homework help 30838

By mid-December 2008, GM, the world’s second largest

auto manufacturer, was losing $2 billion a month. Rick

Wagoner, CEO since 2000, knew that GM did not have

enough money to survive much longer. The year 2008,

GM’s 100th anniversary, was turning out to be its worse

ever. 1 Wagoner already knew GM would end the year

with losses of about $31 billion. But that was an improvement

from 2007 when the company lost $38.7 billion, the

fourth-biggest corporate loss in history. Those losses, and

losses of $1 billion in 2006 and $10 billion in 2005, meant

that the company Wagoner led lost an astonishing $80 billion

in four years.

Wagoner was a dedicated, affable, and likable man.

In high school, he had excelled in all sports but his height

of six feet four made him a star in basketball and upon

graduation, he was secretly hoping to be a professional

basketball player. But as a freshman basketball player at

Duke University, it became clear to Wagoner that he did

not have the talent and drive to be a professional athlete.

Instead, he majored in economics and also began dating

Kathleen Kaylor whom he eventually married. After graduating

from Duke University and getting an MBA from

Harvard University, Wagoner went to work for GM. He

rapidly worked his way up through the company’s ranks

and in 2000, he was named CEO, the youngest person to

ever hold that position in the company’s history.

Wagoner blamed GM’s misfortune on a number of

factors. One of the most significant factors, he felt, was the

“Great Recession” of 2008 that had hurt the sales of all

the auto companies, particularly when the troubled banks

stopped lending money so customers could no longer

get car loans. Unfortunately, GM did not anticipate the

“credit crunch,” and by 2006, it had sold off a controlling

interest in GMAC, the previously wholly-owned finance

company that had provided cheap loans to its car buyers.

After GM sold 51 percent of GMAC to Cerberus for $7.4

billion, Cerberus refused to let GMAC continue providing

the same easy credit to GM’s customers, which turned out

to be a significant blow to GM’s sales.

Yet another problem was GM’s labor costs. In 2008,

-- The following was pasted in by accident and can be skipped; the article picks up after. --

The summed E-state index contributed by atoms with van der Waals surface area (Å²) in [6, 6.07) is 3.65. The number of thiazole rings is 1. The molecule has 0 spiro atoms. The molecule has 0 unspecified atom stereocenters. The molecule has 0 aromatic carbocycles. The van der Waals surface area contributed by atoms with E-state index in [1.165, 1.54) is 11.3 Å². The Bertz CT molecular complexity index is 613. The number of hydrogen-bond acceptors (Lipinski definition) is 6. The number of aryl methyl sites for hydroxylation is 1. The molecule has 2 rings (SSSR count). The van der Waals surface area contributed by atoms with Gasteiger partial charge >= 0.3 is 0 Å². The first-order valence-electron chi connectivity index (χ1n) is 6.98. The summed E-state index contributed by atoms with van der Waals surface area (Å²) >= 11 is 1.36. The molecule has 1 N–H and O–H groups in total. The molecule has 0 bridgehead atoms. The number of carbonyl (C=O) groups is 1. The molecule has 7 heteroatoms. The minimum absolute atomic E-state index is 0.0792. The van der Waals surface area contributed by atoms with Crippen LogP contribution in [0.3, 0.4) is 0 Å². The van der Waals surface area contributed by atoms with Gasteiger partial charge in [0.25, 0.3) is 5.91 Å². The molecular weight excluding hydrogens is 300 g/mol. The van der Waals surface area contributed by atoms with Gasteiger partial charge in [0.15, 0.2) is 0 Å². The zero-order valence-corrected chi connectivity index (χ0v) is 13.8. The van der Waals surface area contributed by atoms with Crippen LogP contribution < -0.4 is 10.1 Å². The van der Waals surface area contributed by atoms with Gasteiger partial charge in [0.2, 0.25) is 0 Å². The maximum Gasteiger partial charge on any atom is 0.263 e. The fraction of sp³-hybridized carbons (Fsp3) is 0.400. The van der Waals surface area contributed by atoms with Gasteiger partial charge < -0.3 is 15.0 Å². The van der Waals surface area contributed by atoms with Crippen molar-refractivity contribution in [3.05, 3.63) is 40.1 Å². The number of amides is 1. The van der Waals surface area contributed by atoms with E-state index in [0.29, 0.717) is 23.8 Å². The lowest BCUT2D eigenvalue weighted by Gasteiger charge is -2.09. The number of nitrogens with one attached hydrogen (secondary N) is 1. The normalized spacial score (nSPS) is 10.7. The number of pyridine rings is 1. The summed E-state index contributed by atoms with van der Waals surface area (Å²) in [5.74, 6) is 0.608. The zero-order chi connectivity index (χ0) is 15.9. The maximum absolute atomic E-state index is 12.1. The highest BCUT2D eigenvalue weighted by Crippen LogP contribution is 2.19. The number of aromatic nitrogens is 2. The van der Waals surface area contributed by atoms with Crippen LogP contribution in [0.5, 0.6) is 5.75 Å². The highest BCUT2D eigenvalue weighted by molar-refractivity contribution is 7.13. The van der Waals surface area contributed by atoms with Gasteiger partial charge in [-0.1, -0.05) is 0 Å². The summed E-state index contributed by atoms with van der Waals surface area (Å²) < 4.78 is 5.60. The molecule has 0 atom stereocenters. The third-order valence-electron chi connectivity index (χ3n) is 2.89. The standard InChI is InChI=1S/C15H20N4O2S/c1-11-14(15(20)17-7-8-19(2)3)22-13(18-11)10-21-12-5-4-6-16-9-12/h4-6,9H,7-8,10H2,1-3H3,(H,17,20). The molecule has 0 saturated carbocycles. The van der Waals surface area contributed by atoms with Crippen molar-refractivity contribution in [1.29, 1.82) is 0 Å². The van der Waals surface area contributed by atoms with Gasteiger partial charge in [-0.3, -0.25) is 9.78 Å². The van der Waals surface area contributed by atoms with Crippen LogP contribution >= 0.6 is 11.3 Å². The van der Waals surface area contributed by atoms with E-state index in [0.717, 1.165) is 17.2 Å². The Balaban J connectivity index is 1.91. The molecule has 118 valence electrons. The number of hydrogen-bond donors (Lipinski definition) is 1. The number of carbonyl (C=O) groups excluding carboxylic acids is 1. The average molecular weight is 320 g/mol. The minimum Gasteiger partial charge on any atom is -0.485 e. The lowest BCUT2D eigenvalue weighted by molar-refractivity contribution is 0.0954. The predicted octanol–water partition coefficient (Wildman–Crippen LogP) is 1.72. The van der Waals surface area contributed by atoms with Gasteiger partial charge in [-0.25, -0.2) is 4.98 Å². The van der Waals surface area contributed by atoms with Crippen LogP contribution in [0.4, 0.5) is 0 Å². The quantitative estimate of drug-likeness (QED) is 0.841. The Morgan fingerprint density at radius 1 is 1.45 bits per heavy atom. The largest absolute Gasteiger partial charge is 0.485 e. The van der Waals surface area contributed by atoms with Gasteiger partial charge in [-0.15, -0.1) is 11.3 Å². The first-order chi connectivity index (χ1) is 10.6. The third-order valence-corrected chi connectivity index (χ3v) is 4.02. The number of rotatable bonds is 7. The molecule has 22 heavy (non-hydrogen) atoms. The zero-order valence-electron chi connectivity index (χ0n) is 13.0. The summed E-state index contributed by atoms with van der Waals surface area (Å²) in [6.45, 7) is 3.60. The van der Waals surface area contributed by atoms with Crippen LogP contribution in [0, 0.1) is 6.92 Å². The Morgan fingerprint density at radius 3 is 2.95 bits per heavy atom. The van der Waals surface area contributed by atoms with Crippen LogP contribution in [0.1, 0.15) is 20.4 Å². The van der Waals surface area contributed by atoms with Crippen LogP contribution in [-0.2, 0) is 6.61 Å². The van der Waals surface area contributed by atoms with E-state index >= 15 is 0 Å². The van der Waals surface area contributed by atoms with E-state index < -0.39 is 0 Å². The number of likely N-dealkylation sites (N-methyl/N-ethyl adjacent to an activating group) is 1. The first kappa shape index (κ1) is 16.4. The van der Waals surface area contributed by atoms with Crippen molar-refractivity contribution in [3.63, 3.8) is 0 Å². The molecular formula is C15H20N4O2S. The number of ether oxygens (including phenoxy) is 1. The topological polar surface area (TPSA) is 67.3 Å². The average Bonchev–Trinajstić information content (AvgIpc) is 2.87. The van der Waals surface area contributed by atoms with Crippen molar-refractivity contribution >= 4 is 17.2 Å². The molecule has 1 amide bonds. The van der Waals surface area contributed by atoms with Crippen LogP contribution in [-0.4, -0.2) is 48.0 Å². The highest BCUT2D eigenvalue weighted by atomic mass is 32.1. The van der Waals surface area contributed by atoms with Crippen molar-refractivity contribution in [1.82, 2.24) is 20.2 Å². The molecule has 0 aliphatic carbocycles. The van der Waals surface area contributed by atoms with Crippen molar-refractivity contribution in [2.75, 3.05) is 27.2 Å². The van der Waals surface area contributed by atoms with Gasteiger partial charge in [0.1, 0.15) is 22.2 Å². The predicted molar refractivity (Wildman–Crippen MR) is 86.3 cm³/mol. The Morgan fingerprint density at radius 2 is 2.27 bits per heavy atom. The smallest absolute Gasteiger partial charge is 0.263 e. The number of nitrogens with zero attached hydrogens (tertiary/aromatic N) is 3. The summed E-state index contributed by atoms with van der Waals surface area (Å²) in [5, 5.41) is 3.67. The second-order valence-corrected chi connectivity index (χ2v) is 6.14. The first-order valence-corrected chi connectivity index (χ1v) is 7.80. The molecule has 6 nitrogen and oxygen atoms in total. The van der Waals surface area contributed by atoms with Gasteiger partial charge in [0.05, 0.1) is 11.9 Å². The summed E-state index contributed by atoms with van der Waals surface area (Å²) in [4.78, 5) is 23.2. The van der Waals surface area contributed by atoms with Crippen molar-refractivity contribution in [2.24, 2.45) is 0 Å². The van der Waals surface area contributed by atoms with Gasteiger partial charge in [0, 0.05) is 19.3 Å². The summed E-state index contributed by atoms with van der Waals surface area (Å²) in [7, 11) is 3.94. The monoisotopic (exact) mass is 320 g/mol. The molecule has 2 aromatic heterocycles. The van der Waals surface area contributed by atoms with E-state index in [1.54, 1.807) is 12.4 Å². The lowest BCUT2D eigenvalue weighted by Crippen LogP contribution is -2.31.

GM was paying an average of about $70 per hour for

labor. That $70 included $30 that the worker actually

received in wages, and $40 that went to fund other labor

costs including the worker’s benefits and pension, plus

the cost of providing health care and pensions to about

432,000 GM retirees. Because GM had been operating for

100 years, the number of its retirees was much larger than

those of new car companies. Toyota, for example, was paying

about $53 per hour for labor in its U.S. manufacturing

plants, of which $30 went to the worker as wages, and $23

went to pay for the worker’s benefits and pension, but very

little for retirees since the number was relatively low. In

some of its plants, a Toyota spokesman said, it was paying

as little as $48 per hour for labor.

But perhaps the major cause of GM’s difficulties was

its self-inflicted dependence on large SUVs (sport utility

vehicles). Japanese car makers could make small and midsized

cars for less than it cost GM to make comparable

cars. To compete, GM had to lower its prices until the

profit margins on its small and mid-sized cars were vanishingly

thin. But during the 1980s, when gas was cheap,

GM discovered that large SUVs were big hits with male

customers and with couples with growing families. Moreover,

unlike its smaller car models, profit margins on its

large SUVs were hefty, as much as $10,000 to $15,000

per vehicle. As its SUV sales boomed during the 1990s,

GM expanded its line and eagerly converted many of its

plants over to the production of the lucrative big vehicles.

By 2003, the bulk of its profits were coming from SUV

sales. But when the price of gasoline gradually crept upward,